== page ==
The Washington Post

Clippers sold to Steve Ballmer, NBA confirms

The NBA has announced that former Microsoft chief executive Steve Ballmer has closed the deal on his record $2 billion purchase of the Los Angeles Clippers and is now owner of the team. Here's what you should know about him. (The Washington Post)

It’s official. Donald Sterling no longer owns the Los Angeles Clippers. The NBA sent out a news release this afternoon confirming the sale of the team to ex-Microsoft chief executive Steve Ballmer. It reads:

“The transaction in which Steve Ballmer purchased the Los Angeles Clippers closed today following the entry of an order by a California court confirming the authority of Shelly Sterling, on behalf of the Sterling Family Trust, to sell the team.

The NBA Board of Governors previously approved the sale and Ballmer is now the Clippers Governor.”

The proposed $2 billion sale of the team closed just days after a California judge rejected Donald Sterling’s latest appeal, which according to Yahoo Sports, “contended that allowing the sale to take place would mean the loss of a ‘unique and irretrievable asset … one of 30 NBA franchises’ for Sterling.”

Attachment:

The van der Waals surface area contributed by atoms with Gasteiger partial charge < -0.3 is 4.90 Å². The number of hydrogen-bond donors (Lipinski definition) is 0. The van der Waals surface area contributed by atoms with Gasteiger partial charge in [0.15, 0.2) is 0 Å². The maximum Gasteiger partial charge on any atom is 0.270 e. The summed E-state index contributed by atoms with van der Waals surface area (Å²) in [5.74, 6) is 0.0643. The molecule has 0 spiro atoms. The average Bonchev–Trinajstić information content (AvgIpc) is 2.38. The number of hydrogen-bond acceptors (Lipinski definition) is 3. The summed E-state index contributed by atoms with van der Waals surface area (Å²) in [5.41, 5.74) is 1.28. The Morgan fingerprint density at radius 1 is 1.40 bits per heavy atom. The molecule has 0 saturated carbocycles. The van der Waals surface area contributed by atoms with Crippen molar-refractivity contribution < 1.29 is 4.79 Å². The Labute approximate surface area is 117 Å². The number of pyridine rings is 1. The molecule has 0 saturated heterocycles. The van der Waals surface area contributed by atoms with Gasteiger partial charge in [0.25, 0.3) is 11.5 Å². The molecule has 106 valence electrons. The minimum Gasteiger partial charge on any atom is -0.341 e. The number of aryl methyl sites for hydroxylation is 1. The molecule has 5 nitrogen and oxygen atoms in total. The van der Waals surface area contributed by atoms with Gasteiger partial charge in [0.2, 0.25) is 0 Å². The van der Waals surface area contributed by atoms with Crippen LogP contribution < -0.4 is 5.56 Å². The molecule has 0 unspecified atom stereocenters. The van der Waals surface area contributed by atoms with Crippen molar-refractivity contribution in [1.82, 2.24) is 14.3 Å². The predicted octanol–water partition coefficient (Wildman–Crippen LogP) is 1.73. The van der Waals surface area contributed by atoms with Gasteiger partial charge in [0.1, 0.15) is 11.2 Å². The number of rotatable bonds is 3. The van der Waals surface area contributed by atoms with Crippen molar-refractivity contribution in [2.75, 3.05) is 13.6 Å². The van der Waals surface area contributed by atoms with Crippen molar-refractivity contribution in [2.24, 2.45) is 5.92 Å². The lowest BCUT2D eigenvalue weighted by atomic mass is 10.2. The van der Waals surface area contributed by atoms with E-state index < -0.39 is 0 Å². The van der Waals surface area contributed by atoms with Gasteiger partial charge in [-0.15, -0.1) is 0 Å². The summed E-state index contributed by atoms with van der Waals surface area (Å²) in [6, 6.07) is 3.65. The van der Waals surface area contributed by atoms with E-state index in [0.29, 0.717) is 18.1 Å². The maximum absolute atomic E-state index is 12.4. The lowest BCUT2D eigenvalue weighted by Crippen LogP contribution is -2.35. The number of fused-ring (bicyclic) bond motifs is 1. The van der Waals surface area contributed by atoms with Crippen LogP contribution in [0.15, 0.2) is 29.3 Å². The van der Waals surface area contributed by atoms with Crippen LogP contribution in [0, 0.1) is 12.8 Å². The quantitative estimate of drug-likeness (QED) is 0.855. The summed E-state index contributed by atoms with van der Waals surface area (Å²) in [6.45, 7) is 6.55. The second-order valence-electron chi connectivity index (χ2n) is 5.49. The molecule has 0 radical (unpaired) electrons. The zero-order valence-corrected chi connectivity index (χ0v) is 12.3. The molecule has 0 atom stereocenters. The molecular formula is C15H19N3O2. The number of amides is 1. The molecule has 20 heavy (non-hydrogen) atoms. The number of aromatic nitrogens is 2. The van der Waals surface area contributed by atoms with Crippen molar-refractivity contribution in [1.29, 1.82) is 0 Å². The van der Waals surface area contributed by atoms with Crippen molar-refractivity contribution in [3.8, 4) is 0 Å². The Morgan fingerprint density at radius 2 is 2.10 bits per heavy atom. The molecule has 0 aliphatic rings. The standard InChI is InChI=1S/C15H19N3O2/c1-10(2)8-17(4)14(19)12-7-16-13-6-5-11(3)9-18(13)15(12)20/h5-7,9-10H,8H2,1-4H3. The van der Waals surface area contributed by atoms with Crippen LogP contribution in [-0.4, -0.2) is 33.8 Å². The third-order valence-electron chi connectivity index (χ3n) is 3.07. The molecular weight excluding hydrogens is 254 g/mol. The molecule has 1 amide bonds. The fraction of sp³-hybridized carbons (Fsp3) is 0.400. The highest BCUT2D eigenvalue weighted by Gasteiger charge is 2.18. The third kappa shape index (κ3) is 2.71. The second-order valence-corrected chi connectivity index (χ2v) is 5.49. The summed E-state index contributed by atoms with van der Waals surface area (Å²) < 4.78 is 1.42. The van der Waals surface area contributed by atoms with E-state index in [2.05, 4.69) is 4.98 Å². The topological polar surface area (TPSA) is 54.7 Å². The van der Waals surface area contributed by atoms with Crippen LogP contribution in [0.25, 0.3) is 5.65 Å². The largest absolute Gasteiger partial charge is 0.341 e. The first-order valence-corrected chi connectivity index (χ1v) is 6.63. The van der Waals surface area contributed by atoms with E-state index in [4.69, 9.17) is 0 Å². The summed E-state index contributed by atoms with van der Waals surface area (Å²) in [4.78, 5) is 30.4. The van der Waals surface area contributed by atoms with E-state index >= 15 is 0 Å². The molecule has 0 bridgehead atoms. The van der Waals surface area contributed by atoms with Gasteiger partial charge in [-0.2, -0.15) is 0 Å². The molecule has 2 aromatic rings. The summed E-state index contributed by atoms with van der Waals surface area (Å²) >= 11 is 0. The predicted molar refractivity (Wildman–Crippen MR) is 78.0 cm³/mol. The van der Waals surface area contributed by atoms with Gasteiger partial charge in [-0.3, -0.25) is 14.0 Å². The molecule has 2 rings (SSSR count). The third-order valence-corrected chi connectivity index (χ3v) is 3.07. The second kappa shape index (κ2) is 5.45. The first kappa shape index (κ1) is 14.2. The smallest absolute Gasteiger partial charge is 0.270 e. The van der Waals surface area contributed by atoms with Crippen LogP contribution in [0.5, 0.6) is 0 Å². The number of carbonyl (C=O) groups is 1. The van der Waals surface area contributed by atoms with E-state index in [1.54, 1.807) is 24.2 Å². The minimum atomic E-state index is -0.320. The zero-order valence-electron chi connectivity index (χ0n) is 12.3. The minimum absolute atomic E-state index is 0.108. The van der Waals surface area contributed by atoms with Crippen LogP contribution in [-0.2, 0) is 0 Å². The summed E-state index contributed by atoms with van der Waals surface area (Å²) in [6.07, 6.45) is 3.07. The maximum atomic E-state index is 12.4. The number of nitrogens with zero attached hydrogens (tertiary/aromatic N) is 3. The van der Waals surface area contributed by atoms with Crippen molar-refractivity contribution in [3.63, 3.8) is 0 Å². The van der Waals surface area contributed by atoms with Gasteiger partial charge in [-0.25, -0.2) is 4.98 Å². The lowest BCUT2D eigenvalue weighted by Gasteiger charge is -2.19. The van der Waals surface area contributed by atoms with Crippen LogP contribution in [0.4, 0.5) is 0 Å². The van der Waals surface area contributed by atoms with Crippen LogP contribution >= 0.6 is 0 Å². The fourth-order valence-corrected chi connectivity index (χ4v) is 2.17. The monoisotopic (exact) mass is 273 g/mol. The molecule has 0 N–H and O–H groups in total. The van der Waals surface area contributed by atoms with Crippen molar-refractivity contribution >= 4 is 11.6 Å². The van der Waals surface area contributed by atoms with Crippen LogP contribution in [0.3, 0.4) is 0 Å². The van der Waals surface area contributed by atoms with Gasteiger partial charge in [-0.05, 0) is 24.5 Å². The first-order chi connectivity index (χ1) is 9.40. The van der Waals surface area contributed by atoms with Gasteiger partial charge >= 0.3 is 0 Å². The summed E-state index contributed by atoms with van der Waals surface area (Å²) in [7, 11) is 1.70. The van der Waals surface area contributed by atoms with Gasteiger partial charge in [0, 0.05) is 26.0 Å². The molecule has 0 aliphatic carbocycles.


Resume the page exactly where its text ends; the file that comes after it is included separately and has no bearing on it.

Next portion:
The appeal court answered back, “There is nothing for this court to review.”

The sale to Ballmer, whose net worth is $21.3 billion according to Forbes, comes after months of dramatic events that began when audio tapes emerged of ex-owner Donald Sterling having an argument with his girlfriend V. Stiviano. Sterling was caught saying racist remarks that goaded NBA Commissioner Adam Silver to ban him for life and essentially force Sterling to sell the Clippers.

Eventually, Sterling’s wife Shelly became involved when she had her estranged husband rendered mentally unfit and took over the family trust — a position she needed to go forth with the sale of the Clippers to Ballmer. Donald Sterling took his wife to court but lost in July and his appeals have not worked.

Many see the finality of the sale as the start of a better era for the Clippers, one in which the team can concentrate less on managerial controversy and once again on basketball.

Marissa Payne writes for The Early Lead, a fast-breaking sports blog, where she focuses on what she calls the “cultural anthropological” side of sports, aka “mostly the fun stuff.” She is also an avid WWE fan.



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Marissa Payne · August 12, 2014